Research suggests a new approach to detecting and monitoring inflammatory bowel disease

A University of Manchester test on the mucus lining of the intestine, performed in mice, has found changes in bacteria that could lead to inflammatory bowel disease twelve weeks earlier than previously possible through looking at stool samples (University of Manchester, 2017). The findings, published in Inflammatory Bowel Disease, could lead to the possibility of earlier diagnosis and better management of inflammatory bowel disease in humans.

Inflammatory bowel diseases such as Crohn’s disease and ulcerative colitis are chronic conditions that can cause severe pain, weight loss and diarrhoea and affect more than 250,000 people in the UK. Diagnosis is often only made once someone has symptoms and it has been shown that once they are ill they often have changed bacteria in their stools but it has never been clear whether bacterial changes cause the inflammation or happen as a result of inflammation.

However, the bacteria commonly found in stool samples have a different profile to those found in the mucus lining which protects the intestinal tissue. It is this mucus layer that the University of Manchester researchers tested.

Dr Sheena Cruickshank, who led the research, said “Stool samples do not fully replicate the complex picture of the microbiota in the gut which lives in communities in discrete locations within the gut. We took mucus samples which are found right next to the cells of the gut and therefore closer to where the problems develop. As a result we could see changes in the microbiota twelve weeks before they were detectable in the stool samples.”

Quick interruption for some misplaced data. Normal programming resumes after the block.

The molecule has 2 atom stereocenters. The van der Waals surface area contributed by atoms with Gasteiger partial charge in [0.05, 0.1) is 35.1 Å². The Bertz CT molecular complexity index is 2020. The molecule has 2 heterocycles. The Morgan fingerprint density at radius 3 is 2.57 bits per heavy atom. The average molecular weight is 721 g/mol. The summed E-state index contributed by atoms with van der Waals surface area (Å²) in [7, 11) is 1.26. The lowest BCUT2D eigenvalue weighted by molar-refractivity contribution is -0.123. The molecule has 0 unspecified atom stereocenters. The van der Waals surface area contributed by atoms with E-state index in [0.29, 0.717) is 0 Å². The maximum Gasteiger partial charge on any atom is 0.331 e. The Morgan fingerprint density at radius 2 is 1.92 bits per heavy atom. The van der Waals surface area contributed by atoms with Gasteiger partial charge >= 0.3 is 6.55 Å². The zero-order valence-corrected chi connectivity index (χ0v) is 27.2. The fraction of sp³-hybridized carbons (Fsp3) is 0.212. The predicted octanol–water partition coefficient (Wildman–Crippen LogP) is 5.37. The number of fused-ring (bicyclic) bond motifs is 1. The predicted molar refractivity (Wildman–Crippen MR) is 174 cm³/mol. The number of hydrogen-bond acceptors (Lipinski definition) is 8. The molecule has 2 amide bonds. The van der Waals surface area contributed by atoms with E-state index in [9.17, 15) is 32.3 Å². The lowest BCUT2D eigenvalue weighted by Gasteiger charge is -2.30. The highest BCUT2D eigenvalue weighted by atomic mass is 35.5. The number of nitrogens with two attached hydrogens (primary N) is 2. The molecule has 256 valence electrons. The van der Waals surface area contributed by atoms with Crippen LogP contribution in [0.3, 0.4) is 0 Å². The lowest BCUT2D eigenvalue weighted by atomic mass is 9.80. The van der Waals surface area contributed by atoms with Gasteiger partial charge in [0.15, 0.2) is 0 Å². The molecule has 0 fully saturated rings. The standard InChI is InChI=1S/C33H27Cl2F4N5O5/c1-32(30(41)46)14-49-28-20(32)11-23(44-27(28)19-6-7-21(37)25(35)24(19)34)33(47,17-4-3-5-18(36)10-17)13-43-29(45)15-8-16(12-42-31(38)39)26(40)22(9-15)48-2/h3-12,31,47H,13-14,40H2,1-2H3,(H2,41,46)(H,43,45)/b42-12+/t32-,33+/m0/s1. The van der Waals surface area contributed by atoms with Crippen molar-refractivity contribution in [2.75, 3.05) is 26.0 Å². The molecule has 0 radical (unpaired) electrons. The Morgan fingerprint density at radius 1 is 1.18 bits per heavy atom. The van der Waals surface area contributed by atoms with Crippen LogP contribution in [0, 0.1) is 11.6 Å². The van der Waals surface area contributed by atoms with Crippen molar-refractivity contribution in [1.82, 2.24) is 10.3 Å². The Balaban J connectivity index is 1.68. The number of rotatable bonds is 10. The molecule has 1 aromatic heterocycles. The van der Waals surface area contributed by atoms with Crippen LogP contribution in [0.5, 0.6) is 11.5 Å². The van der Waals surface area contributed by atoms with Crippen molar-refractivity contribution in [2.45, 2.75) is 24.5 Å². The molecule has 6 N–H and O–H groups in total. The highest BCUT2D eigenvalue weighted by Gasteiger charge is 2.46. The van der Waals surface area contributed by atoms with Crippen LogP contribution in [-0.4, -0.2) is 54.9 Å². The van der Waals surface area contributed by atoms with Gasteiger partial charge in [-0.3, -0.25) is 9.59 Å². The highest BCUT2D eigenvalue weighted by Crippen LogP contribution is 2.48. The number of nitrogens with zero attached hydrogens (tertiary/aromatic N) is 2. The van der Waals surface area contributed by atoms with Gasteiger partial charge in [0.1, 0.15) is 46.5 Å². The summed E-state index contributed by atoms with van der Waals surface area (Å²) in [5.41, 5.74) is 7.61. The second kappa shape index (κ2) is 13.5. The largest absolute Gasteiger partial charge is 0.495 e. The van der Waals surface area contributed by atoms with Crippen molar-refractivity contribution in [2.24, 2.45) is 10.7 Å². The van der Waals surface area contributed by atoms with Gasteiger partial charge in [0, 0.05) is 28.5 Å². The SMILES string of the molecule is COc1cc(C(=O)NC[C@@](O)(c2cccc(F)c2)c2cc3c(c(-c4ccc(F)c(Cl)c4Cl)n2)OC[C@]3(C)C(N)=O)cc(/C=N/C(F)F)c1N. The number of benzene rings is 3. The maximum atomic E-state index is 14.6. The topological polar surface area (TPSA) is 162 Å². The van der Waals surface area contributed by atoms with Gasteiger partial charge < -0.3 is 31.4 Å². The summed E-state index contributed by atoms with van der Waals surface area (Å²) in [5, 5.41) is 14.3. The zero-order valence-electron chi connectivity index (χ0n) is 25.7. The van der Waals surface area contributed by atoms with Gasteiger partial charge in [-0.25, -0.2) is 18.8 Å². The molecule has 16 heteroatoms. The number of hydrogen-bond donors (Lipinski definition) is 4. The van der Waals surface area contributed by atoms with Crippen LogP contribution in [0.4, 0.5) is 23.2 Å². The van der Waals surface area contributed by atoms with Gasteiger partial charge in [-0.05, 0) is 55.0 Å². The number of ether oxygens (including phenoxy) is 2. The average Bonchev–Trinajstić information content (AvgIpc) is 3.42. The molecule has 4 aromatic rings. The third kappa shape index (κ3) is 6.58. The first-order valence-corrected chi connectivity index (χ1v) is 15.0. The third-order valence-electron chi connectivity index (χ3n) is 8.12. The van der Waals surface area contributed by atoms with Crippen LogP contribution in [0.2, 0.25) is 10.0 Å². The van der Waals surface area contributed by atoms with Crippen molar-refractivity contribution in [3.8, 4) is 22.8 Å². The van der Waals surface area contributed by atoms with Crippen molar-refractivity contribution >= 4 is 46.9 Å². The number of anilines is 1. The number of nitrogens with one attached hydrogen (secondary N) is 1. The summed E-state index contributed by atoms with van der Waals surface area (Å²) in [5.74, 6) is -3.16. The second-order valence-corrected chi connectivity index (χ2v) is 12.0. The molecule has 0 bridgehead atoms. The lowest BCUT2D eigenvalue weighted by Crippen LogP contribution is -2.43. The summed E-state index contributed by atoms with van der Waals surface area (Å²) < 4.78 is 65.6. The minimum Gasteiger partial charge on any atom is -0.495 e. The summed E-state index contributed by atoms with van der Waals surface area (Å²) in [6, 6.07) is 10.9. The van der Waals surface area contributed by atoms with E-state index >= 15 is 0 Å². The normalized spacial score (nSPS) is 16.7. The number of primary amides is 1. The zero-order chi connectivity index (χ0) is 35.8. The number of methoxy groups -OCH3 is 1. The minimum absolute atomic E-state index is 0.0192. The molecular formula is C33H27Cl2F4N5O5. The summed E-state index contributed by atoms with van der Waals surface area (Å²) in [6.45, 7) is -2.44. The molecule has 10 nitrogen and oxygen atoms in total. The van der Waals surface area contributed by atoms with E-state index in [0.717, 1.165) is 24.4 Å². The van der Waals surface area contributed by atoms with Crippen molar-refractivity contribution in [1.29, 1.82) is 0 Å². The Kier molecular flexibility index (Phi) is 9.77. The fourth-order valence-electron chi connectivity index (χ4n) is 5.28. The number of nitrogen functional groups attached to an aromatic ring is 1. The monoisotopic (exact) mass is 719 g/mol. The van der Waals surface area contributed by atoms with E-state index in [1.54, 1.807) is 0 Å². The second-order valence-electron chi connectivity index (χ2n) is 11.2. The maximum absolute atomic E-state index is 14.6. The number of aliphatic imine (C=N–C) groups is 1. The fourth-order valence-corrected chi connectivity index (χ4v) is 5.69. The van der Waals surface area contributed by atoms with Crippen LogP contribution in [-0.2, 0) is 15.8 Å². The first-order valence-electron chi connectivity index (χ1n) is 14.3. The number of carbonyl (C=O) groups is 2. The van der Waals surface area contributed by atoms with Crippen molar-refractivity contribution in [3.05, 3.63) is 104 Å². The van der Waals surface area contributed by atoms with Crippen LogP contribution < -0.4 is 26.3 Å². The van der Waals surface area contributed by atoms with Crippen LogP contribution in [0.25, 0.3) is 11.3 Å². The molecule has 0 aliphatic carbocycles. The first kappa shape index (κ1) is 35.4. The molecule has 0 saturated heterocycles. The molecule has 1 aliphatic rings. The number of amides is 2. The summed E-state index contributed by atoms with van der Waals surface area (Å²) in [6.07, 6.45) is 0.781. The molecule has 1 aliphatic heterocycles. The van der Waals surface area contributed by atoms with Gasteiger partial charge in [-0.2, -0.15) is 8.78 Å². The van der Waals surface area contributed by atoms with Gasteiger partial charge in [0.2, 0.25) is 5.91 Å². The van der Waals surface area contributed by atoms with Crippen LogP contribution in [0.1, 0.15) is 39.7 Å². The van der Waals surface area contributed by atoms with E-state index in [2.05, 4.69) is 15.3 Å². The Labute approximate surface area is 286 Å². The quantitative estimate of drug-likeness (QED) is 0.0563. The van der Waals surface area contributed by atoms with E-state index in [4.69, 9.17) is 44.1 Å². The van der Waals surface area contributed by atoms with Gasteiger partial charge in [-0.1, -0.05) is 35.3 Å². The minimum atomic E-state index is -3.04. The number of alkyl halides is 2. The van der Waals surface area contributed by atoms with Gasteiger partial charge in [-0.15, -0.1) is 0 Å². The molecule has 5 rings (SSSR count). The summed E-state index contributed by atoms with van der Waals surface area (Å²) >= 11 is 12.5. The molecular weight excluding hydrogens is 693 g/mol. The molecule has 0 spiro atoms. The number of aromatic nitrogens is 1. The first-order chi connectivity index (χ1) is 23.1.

The causes of inflammatory bowel disease are complex and not fully understood, but are believed to be a combination of genetics, lifestyle and environmental factors, and changes in the response to the bacteria in the gut. These changes can result in thinning of the mucus layer and bacteria gaining access to the epithelium (cells that line the gut) triggering the immune system and causing inflammation. As a result, studying the bacteria at earlier stages of the illness could provide greater insight into how the balance of bacteria in the gut is disturbed, which bacteria cause inflammation, and even potentially advancing treatment or screening options.

Sheena Cruickshank said “The bacteria in the gut usually live in a carefully balanced system and this is incredibly useful for digestion and keeping us healthy. However for some reason, this balance can be disturbed. Being able to observe what is upsetting this balance earlier and understanding the bacteria involved will give us much greater opportunities to understand the causes of some of these painful diseases and better help patients.”

The research was supported by a UK Biotechnology and Biological Sciences Research Council (BBSRC) studentship and a grant from the European Crohn’s and Colitis Organization (ECCO).

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